August 30, 2016

Grave Matters: What About the Children?

Karren Jo Pope-Onwukwe

“Only a little over half (56%) of American parents have a will or living trust document, according to a new Caring.com survey of adult children. Nearly one-third of parents (27%) do not have estate documents in place and 16% of adult children are unsure if their parents do. Of those that do have a will, 40% have updated it in the last 1-5 years. Twenty-four percent of adult children don’t know if their parent’s will has ever been updated.” 

From a survey that was conducted by Princeton Survey Research Associates International (PSRAI)

As a part of my elder law and disability rights practice, I provide estate planning and probate services to families, and over the years I have experienced a marked increase in the amount of children under the age of 18 or young adults under the age of 25 left to handle the probate affairs of their deceased parent.

Many times the parents, grandparents and the children left with the intestate probate of a loved one has no idea what property is owned, no idea of what bills are owed, no idea of where to bury/cremate their loved one, no idea of how to close out a life. The death disrupts the minor child or young adult’s life on so many levels. It can cause conflicts to develop within the family concerning where the child or young adult will live. Depending on how the death occurred there may be police, social workers, foster parents, guardians, Children in Need of Assistance (CINA) attorneys, judges, the press, and/or court appearances.

When drafting a will or trust an individual may leave property to a minor child and should even include language in the document that anticipates unborn children. The age of the minor child only becomes a factor when it is time for the minor to legally take possession of the property. In some states the age is 18 in others it is 21. Under the law, it does not matter whether the minor child has one parent that is still alive, the parent does not have the legal right to receive the minor’s property. Most states will allow distribution of a small amount (less than $5,000) to a parent to be held in a restricted account until the child attains the age of majority.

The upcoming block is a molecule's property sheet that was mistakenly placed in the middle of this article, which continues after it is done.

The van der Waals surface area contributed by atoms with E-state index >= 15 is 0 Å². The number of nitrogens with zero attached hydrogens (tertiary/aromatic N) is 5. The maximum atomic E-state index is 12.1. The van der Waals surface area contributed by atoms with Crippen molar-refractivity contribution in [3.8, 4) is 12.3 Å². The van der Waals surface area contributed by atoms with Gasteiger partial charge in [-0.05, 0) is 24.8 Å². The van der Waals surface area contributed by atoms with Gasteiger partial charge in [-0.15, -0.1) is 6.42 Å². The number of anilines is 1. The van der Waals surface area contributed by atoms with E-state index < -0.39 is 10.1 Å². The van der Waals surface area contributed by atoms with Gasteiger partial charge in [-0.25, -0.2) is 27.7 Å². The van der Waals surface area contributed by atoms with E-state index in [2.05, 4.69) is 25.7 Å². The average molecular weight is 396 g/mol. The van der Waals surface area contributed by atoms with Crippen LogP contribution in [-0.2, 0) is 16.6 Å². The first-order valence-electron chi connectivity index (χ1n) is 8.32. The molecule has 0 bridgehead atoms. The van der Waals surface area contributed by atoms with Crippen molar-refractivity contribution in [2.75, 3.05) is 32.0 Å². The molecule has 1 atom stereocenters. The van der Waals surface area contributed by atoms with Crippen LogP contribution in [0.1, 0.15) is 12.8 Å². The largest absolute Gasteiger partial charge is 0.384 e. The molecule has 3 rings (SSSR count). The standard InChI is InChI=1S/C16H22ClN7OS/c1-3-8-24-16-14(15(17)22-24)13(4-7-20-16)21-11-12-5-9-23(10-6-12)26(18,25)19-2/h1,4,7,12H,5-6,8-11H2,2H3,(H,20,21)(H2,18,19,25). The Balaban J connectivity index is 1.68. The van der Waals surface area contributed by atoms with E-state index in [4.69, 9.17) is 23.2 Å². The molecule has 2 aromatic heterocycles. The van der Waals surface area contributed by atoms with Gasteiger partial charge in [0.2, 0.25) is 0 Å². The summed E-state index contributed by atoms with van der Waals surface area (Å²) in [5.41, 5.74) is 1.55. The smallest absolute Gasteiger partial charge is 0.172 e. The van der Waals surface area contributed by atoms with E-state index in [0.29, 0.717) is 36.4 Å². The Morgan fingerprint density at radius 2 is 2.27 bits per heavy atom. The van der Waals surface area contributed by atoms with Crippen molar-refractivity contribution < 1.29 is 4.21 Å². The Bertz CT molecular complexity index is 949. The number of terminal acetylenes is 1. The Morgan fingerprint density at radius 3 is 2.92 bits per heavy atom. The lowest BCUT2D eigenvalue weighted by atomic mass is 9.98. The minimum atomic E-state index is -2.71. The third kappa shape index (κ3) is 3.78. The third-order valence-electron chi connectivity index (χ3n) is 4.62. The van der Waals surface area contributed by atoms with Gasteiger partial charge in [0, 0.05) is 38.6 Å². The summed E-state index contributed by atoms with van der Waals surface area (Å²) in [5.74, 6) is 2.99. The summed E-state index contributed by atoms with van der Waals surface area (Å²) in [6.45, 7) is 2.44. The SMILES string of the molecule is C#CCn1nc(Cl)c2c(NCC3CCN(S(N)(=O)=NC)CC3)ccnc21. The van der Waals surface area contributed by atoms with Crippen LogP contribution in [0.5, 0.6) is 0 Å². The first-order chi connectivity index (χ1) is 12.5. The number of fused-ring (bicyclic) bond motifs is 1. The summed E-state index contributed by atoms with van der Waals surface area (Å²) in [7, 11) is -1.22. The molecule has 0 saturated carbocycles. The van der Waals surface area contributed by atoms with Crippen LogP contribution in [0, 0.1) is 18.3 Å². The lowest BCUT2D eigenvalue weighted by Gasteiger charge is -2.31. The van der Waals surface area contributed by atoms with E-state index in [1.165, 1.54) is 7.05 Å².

No one knows the day or the hour of their death, however, it is certain that it will come. In this article I will discuss the many ways that you may leave property to minor children and young adults. It grieves my spirit when children lose large parts of their inheritance because there was no estate plan or an estate plan that did not address leaving large sums of money to minors or young adults.

Guardianship

In most cases, if a beneficiary designation form, will or trust instrument lists a minor child as a beneficiary a guardianship must be established. The guardianship requires a petition be filed and an appearance in court; in most jurisdictions if the child is over the age of 14 the court will require the child to attend the hearing and testify. All liquid assets are placed in a restricted account and the guardian must petition the court to distribute or sell any of the minor’s assets. Once the guardianship is established there is an annual fiduciary report that must be filed with the court until the minor reaches the age of majority.

If the will or trust document names a guardian or guardian ad litem, that person will assume control of the minor child’s property/inheritance. Most courts will honor the wishes as expressed in the decedent’s documents. If no guardian is named the probate court has wide discretion in naming the guardian, it does not necessarily have to be the child’s biological parent(s).